Natalie sympathizes with Jack. She shares with him her hate for her stepmother and that she seeks to escape from her dysfunctional family. As the chase continues, she begins to fall in love with Jack; the two have sex while he drives, and she suggests feigning being his hostage so that they can flee together to Mexico. They reach the San Ysidro Port of Entry and find it heavily blockaded. Jack continues to evade the police but eventually stops, telling Natalie that her life cannot be ruined by him. He releases her reluctantly to her father. After considering going out in a blaze of glory, Jack decides to surrender. As he is being arrested, Natalie takes a television producer hostage at gunpoint and releases Jack. The two steal a news helicopter and escape to Mexico, where they relax on a beach.

CastEdit

ProductionEdit

The Chase was written and directed by Adam Rifkin,[2] who at the time was best known for directing cult and independent films like the 1991 comedy The Dark Backward.[3] Rifkin conceived The Chase as a direct response to The Dark Backward's extremely poor performance at the box office. According to him, "I needed to make something that studio executives could watch and see money-making potential from. So, I wrote and directed, purposely, a really brightly lit, simplistic car crash movie that I wanted to be the polar opposite of The Dark Backward."[4] Although the film was released by 20th Century Fox, it was made with a relatively small budget of "a few million dollars".[5] As a result, Rifkin considers it an independent film rather than a studio film.[5]

Although the film is set in California, it was actually shot in the Houston metropolitan area, Texas.[6] Rifkin explained that shutting down a freeway in Los Angeles for a long period of time would have been too expensive.[7] The opening scene, where Jack kidnaps Natalie, was filmed at a convenience store in Kemah, while most of the chase scenes were shot on a section of the Hardy Toll Road.[8] Other film locations include the Mecom Fountain and the Houston Police Department headquarters at 61 Riesner.[8] To reduce costs, part of the car chase was filmed in the middle of a traffic stream during an actual Houston rush hour without clearance and with no stunt drivers filling in for actors Charlie Sheen and Henry Rollins.[8] During the film's production, Sheen was also training for his role in Major League II.[8]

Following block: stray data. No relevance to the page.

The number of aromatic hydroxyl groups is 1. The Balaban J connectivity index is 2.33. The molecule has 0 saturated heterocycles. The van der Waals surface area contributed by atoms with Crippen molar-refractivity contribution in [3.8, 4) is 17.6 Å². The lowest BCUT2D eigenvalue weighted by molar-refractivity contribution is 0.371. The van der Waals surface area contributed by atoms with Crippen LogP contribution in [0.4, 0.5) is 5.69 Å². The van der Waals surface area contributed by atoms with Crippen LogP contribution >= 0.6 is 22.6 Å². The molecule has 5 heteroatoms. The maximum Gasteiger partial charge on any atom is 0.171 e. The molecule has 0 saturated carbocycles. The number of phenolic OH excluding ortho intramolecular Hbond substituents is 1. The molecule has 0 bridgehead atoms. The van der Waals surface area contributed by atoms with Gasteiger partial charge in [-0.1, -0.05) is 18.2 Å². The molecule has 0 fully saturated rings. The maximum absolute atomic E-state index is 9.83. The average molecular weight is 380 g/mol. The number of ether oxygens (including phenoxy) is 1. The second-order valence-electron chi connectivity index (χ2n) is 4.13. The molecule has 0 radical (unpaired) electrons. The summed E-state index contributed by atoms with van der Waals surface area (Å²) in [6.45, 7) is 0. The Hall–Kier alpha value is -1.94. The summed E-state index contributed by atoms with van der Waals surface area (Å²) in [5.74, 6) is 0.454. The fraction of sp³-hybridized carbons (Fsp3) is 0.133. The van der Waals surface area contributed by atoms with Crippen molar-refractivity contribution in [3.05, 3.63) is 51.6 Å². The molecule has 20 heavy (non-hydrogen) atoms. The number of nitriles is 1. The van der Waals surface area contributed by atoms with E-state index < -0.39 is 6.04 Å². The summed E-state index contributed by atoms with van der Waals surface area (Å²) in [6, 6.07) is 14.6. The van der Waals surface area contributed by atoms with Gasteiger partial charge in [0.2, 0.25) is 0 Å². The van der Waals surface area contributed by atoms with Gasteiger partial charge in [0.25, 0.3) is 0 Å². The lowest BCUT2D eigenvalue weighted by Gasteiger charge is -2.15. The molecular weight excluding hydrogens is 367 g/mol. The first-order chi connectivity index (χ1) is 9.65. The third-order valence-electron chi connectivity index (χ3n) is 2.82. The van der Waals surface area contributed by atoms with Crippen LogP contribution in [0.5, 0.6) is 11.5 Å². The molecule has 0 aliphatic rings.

Rollins, a former vocalist of the punk rock band Black Flag, was cast as an attention-seeking cop due to his muscled physique. The role proved to be exciting for Rollins, who used to sing about police brutality.[8] Musicians Anthony Kiedis and Flea of the rock band Red Hot Chili Peppers had cameo roles in the film. Flea commented positively on his experience in creating their characters. According to him, "We were making up lines the whole time. I remember we said something about Geraldo Rivera and we called him Jeraldo. We thought that was so funny."[9] Pornographic actor Ron Jeremy also had a cameo appearance as a cameraman.[10] The film's soundtrack features alternative artists such as Bad Religion, Rancid, The Offspring, Down by Law, NOFX, Rollins Band, Suede, and One Dove.[11] A soundtrack album by Epitaph Records was originally intended to be released in March 1994.[11]